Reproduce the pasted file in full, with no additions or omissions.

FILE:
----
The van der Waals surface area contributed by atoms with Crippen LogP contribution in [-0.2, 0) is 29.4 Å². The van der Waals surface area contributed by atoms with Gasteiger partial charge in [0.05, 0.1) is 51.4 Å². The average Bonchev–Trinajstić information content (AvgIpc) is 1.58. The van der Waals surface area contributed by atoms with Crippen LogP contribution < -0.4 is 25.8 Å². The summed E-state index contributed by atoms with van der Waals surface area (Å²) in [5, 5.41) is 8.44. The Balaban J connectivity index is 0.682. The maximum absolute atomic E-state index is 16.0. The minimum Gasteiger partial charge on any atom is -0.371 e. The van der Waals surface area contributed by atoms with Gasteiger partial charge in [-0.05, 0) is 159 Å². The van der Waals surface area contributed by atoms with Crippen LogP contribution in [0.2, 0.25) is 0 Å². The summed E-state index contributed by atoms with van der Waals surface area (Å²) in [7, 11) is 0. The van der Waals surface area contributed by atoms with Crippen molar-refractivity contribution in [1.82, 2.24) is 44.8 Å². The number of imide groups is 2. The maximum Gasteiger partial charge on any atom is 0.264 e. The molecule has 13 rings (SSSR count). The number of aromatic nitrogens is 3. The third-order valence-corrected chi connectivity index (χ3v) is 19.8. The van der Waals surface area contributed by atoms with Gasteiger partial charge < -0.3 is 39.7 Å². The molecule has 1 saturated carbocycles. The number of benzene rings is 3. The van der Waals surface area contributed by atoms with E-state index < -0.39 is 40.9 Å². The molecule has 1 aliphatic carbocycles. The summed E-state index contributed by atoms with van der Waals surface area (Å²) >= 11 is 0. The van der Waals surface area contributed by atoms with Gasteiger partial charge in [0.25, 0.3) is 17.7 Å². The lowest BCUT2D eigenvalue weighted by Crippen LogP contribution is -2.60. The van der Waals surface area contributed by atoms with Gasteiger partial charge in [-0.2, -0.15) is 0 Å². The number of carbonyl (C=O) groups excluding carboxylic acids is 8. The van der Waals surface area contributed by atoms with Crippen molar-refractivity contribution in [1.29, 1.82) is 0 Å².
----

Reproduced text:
The van der Waals surface area contributed by atoms with Crippen LogP contribution in [-0.2, 0) is 29.4 Å². The van der Waals surface area contributed by atoms with Gasteiger partial charge in [0.05, 0.1) is 51.4 Å². The average Bonchev–Trinajstić information content (AvgIpc) is 1.58. The van der Waals surface area contributed by atoms with Crippen LogP contribution < -0.4 is 25.8 Å². The summed E-state index contributed by atoms with van der Waals surface area (Å²) in [5, 5.41) is 8.44. The Balaban J connectivity index is 0.682. The maximum absolute atomic E-state index is 16.0. The minimum Gasteiger partial charge on any atom is -0.371 e. The van der Waals surface area contributed by atoms with Gasteiger partial charge in [-0.05, 0) is 159 Å². The van der Waals surface area contributed by atoms with Crippen LogP contribution in [0.2, 0.25) is 0 Å². The summed E-state index contributed by atoms with van der Waals surface area (Å²) in [7, 11) is 0. The van der Waals surface area contributed by atoms with Crippen molar-refractivity contribution in [1.82, 2.24) is 44.8 Å². The number of imide groups is 2. The maximum Gasteiger partial charge on any atom is 0.264 e. The molecule has 13 rings (SSSR count). The number of aromatic nitrogens is 3. The third-order valence-corrected chi connectivity index (χ3v) is 19.8. The van der Waals surface area contributed by atoms with Gasteiger partial charge < -0.3 is 39.7 Å². The molecule has 1 saturated carbocycles. The number of benzene rings is 3. The van der Waals surface area contributed by atoms with E-state index < -0.39 is 40.9 Å². The molecule has 1 aliphatic carbocycles. The summed E-state index contributed by atoms with van der Waals surface area (Å²) >= 11 is 0. The van der Waals surface area contributed by atoms with Gasteiger partial charge in [0.25, 0.3) is 17.7 Å². The lowest BCUT2D eigenvalue weighted by Crippen LogP contribution is -2.60. The van der Waals surface area contributed by atoms with Gasteiger partial charge in [-0.2, -0.15) is 0 Å². The number of carbonyl (C=O) groups excluding carboxylic acids is 8. The van der Waals surface area contributed by atoms with Crippen molar-refractivity contribution in [1.29, 1.82) is 0 Å².